Canadian offer of employment - GS Immigration Advisors

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Canadian offer of employment

NEWS, Uncategorized

How the IRCC verifies the authenticity of your employment offer

A work offer may provide a strong basis for a Canadian immigration application. Receiving job offers and accumulating work experience in Canada are frequent requirements to be eligible for several economic immigration routes. Furthermore, obtaining a work visa through the assistance of a Canadian job offer might help people live and work in Canada prior to being granted permanent residence (PR) status. Offers of work, however, can also be used as a cover for fraud and frauds; this deceit is especially likely to target newcomers. A methodology to better comprehend document validity has been created by Immigration, Refugees, and Citizenship Canada (IRCC) in order to better assess whether an offer of employment is genuine. The IRCC determines whether: while analyzing a job offer in support of a work visa application The company that is making the job offer is “actively engaged” in the enterprise; The job offer aligns with the employer’s legitimate needs; The parameters of the employment offer are ones that the employer can fairly accept; and The employer or authorized recruiter making the job offer has demonstrated previous compliance with local, state, and federal employment laws in the province or territory where the candidate will be working. The IRCC further states that the offer of employment must include the employer’s contact information. Discover if You Are Eligible for Canadian Immigration Does the employer work directly for the company?   In this case, the IRCC considers the applicant’s ability to obtain stable employment as well as the legality of the company offering employment. In order to ascertain this, IRCC evaluates if the company: Possesses a running business; Gives a service or good; and has a physical place of employment in Canada where the candidate will be employed. Subsequently, IRCC officers evaluate the employer’s “engagement” in the firm by examining the following: Date of business launch; kind of enterprise; quantity of workers; total revenue; and main undertaking. Officers will carry out a more thorough investigation if Business data raises questions regarding active participation (e.g., the company’s one-year anniversary); and/or Information about the organization that is accessible to the public (by methods like an internet search) is scarce or nonexistent. Does the job offer align with the requirements of the employer?   Officers of the IRCC must be persuaded that the job offer is reasonable given the employer’s line of business. The position for which a candidate is being considered for employment should be one that is fairly expected in the sector or industry of the company. Additionally, employers (should the IRCC contact them) must be able to describe the position they are hiring for and how it meets a reasonable need for employment in terms of both operation (i.e., what the job will entail to meet the needs of the employer) and occupation (i.e., why this kind of professional is needed at this business). Is it reasonable for the employer to carry out the conditions of the job offer?   Employers need to demonstrate that they are able to fairly carry out the conditions stated in their employment offer letter, such as the number of hours worked, the pay rate, and any perks offered. In addition, they must be able to offer the working conditions specified in the offer, which must also meet all applicable provincial and territorial requirements. The reviewing officer may ask the employer for access to different legal and tax records if they need further information. Contracts for businesses, worker’s compensation clearance letters, employer T4 slips, and more may be examples of this. Does the employer follow the rules on hiring and employment?   The IRCC is also required to evaluate whether the company conforms with local, provincial, and federal laws pertaining to hiring and recruiting practices. At this point, any past or present infraction of federal and provincial laws in Canada will be taken into account. If a recruiter was employed to hire a foreign person, the IRCC will also evaluate whether the hiring professionals’ licenses were current at the time the job offer was made. An application may also be rejected for any employers who disobey the IRCC’s request for information. Visit our dedicated webpage here to learn more about getting a work permit in Canada. Discover if You Are Eligible for Canadian Immigration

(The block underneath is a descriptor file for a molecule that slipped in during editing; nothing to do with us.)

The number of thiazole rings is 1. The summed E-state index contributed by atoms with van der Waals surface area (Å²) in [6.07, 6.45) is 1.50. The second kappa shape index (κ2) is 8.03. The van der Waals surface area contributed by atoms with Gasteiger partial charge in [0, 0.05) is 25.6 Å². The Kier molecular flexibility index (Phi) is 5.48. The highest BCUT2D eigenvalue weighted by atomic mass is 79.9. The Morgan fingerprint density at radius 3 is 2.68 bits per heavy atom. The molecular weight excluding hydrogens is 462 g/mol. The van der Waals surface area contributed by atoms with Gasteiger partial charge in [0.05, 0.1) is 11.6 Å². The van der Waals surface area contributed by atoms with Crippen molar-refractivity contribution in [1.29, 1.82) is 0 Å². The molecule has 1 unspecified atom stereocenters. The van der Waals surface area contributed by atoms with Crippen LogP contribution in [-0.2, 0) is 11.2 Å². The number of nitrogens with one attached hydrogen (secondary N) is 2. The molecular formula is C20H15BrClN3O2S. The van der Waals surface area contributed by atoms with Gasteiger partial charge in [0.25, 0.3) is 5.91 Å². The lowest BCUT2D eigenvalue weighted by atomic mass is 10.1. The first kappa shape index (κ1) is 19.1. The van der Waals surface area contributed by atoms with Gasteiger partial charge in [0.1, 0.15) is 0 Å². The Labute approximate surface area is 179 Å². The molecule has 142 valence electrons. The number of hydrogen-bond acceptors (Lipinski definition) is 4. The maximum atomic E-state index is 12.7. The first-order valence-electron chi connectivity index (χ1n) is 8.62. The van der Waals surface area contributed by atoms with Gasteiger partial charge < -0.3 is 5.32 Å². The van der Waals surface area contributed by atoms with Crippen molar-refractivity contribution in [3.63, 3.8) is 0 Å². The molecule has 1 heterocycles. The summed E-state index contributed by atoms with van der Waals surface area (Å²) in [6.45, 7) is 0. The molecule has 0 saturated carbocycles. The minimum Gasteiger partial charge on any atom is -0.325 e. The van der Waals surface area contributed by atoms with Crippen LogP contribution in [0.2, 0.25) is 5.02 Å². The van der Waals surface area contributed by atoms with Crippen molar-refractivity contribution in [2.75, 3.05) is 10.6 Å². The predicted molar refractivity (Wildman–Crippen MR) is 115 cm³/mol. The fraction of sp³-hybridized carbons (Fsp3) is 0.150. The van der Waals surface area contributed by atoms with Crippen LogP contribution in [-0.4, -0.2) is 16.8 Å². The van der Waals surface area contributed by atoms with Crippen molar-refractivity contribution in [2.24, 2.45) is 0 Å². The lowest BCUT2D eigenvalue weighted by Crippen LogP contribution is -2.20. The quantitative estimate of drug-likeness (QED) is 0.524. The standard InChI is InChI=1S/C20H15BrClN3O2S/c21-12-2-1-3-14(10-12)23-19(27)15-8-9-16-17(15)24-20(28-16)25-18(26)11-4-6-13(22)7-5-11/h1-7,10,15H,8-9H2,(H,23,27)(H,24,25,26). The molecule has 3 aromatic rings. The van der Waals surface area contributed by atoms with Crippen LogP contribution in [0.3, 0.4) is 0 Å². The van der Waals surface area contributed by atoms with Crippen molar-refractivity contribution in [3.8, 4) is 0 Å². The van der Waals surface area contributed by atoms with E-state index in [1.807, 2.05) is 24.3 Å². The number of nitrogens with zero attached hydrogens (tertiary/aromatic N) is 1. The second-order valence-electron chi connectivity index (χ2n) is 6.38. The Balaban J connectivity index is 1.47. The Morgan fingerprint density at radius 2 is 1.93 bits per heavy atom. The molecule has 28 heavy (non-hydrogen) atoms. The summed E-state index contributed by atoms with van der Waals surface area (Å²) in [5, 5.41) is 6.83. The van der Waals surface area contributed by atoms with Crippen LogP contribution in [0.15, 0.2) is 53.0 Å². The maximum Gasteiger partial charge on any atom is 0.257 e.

Express Entry, NEWS

As an Express Entry candidate, will my job offer earn me points in the Comprehensive Ranking System?

Candidates for Express Entry should be aware that the term “arranged employment” under the Comprehensive Ranking System (CRS) only applies to qualifying job offers. CRS points play a significant role in an applicant’s economic immigration path through Express Entry. These points are significant in deciding who gets an Invitation to Apply (ITA) from Immigration, Refugees and Citizenship Canada (IRCC). They are used to rank candidate profiles against each other. Therefore, regardless of whether they apply to the Canadian Experience Class (CEC), the Federal Skilled Worker Program (FSWP), or the Federal Skilled Trades Program (FSTP), all Express Entry candidates are continuously seeking methods to raise their CRS score and increase their chances of being granted permanent residence in Canada. A candidate’s CRS score might be raised by having “arranged employment” ready for their arrival in Canada. The benefit of arranged employment is that it can provide an applicant an extra 50 or 200 CRS points. Get a Free Express Entry Assessment The IRCC makes it clear that only specific employment offers are eligible for CRS points. The IRCC makes it clear that the requirements for qualified employment vary based on the program. CEC and FSWP For FSWP and CEC candidates to qualify for CRS points under the category of “arranged employment,” they need to have a job offer that is: For one employer, any of the following Training, Education, Experience, and Responsibilities (TEER) categories apply to an employment that is classified under a National employment Classification (NOC) 2021 code: None, One, Two, or Three Constant, full-time, and compensated (at least 30 hours per week) Not cyclical Valid/offered for a minimum of a year following the candidate’s permanent resident (PR) visa being issued by the IRCC *The qualified employer(s) must possess a work permit that was issued** based on a positive Labour Market Impact Assessment (LMIA) or a fresh positive LMIA that accepts the offer and names the worker and their job. **This is applicable to foreign nationals who hold NOC TEER 0, 1, 2, or 3 jobs and are actively employed in Canada. Those who apply for the FSTP and CEC and who currently hold an LMIA-based work permit are required to: Be employed by the company that is mentioned on their work permit. Possess the right to work in Canada from the time they apply for a PR visa until the visa is granted. Be given the option to work full-time by their present employer(s) if they are hired as PRs. A foreign person may also earn CRS points for “arranged employment” provided they have a valid LMIA-exempt work permit and are employed in a NOC TEER 0, 1, 2, or 3 role. Right now, they are employed by the company listed on their work permit. They have worked for that firm full-time for a year (or an equivalent number of months on a part-time basis). They have a legitimate job offer from that employer that will last for at least a year starting on the day the IRCC grants the candidate a PR visa. FSTP For FSTP workers to qualify for CRS points under the category of “arranged employment,” they need to have a job offer—or jobs—that: Total(s) 30 hours worked each week (if up to two different employers must make separate job offers) Is/are for ongoing, full-time, paid employment (at least 30 hours per week) for a minimum of one year Is/are for work that falls under a qualifying skilled trade occupation (under a qualifying NOC) *The qualifying employer(s) must either have a new positive LMIA that approves the offer and names the worker and their position or a work permit that was issued** based on a positive LMIA. **This applies to foreign nationals who are currently working in Canada in a skilled trade job FSTP applicants should be aware that foreign nationals with an existing LMIA-based work permit must: Be working for an employer listed on their work permit Possess the right to work in Canada from the time they apply for a PR visa until the visa is granted. Be given the option to work full-time by their present employer(s) if they are hired as PRs. Note: This full-time employment offer needs to be for a position in the same three-digit level of the NOC as your existing position, and it needs to be extended for at least a year. In addition, foreign nationals may earn CRS points for “arranged employment” provided they hold a valid LMIA-exempt work visa for any of the skilled trade jobs on the list. Right now, they are employed by the company listed on their work permit. The employer(s) on your work permit who are making the job offer have one year of full-time work experience (or an equivalent amount of part-time employment). They have a legitimate job offer from that company that will last for at least a year after the candidate’s PR visa is issued by the IRCC. Does an Express Entry job offer come with a work permit?   IRCC makes it clear that a work visa does not count as a job offer for the purpose of earning CRS points as an Express Entry candidate, regardless of the candidate’s employment status in Canada or elsewhere. A employment offer should include the following details for each Express Entry-managed program in addition to the ones mentioned above: Late In textual form For a permanent, full-time position A minimum of one year from the candidate’s acceptance date as a permanent resident of Canada Accompanied, unless LMIA-exempt, by a valid LMIA from Employment and Social Development Canada (ESDC). Not from a Canadian high commission, embassy, or consulate gives particular information on the position being offered, such as the salary, benefits, responsibilities, and working circumstances (such as hours worked). Get a Free Express Entry Assessment